Relatives thronged an airport in southern Pakistan on Sunday to greet passengers whose flight from Canada was diverted to Sweden after a baseless report that a man aboard had explosives. Canadian officials investigated whether someone with a grudge called in the threat.
As passengers were smothered with hugs and kisses from the crowd, they expressed relief that the threat turned out to be nothing. They said the experience was quite frightening, especially when a SWAT team seized the suspect as they evacuated the plane in Stockholm.
|A Pakistan International Airlines airplane at Manchester Airport Manchester, England, Saturday Sept. 25, 2010.|
"We really got scared, especially when we saw a large number of commandos wearing masks coming in," said Irfan Ahmed, a 35-year-old passenger on the flight from Toronto.
Passengers were told there was a technical problem with the aircraft — a Boeing 777 operated by Pakistan International Airlines — and didn't find out the real reason until they were on the ground.
The plane was diverted after an anonymous woman in Canada tipped off authorities that a Canadian man on the flight was carrying explosives, said Royal Canadian Mounted Police spokesman Sgt. Marc LaPorte. The tip proved false, and police are now investigating whether the incident was a "terrorism hoax," he said.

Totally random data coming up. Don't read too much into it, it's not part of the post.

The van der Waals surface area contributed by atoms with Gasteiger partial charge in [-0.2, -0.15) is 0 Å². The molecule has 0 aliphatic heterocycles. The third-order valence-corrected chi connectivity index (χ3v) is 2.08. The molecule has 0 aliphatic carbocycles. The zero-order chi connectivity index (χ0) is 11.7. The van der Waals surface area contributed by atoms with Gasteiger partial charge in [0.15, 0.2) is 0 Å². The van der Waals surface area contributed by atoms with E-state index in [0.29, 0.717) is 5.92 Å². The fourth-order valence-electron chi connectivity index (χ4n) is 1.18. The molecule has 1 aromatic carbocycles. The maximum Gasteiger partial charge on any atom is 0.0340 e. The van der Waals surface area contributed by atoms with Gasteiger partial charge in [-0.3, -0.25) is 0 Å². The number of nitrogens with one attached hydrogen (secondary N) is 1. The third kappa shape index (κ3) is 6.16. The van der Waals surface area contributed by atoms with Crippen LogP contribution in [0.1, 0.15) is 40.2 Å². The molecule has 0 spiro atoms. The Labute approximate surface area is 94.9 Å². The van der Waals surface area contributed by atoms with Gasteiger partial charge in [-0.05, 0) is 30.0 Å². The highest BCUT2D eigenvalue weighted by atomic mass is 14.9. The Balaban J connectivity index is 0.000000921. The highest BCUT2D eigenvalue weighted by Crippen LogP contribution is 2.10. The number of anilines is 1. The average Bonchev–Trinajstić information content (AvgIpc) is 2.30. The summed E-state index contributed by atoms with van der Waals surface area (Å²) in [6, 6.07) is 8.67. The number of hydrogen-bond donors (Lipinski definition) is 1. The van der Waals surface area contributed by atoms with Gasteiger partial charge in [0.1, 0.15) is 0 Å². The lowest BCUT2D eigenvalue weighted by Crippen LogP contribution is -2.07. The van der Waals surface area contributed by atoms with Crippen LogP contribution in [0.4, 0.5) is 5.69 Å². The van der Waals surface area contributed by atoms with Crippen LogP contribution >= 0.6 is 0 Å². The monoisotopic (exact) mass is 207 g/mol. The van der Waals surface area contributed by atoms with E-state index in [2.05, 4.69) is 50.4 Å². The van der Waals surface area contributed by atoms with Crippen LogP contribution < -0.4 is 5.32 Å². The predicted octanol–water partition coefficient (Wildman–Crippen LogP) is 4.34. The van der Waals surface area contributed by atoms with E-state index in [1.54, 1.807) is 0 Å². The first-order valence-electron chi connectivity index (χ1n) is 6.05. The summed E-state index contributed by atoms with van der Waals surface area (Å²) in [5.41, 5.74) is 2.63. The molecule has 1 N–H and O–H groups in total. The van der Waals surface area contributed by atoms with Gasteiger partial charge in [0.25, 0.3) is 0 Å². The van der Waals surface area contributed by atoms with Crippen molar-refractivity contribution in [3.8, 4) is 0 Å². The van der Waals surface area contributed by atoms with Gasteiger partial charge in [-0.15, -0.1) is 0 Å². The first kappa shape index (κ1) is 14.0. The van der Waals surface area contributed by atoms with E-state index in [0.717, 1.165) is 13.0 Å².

A prosecutor decided to release the man after questioning, and police were trying to help him continue his journey to Karachi either late Saturday or Sunday, police spokesman Erik Widstrand said, adding the man had cooperated with investigators.
Haji Mohammad Umar, who sat next to the suspect during the flight, said the man told him he was returning to Pakistan after a very long time to get married. He seemed happy by the prospect and was a bit drunk, said Umar.
"When he was arrested, he remained calm and did not react much," said Umar.
Swedish police described the man as a Canadian citizen born in 1982. Initially they said he was of Pakistani background but later said they were not sure. The man was not on any international no-fly lists and had cleared a security check in Canada, said the police.
LaPorte, the police spokesman, said it appeared that the person who called in the tip had an ax to grind with the man. If the information is deemed a hoax, the caller could be charged with public mischief.
All 273 passengers — except the suspect — were allowed back on the plane in Stockholm nine hours after they landed.
"With the grace of God, it's all OK," said Zainab Jissani after arriving at the airport in Karachi with her two children.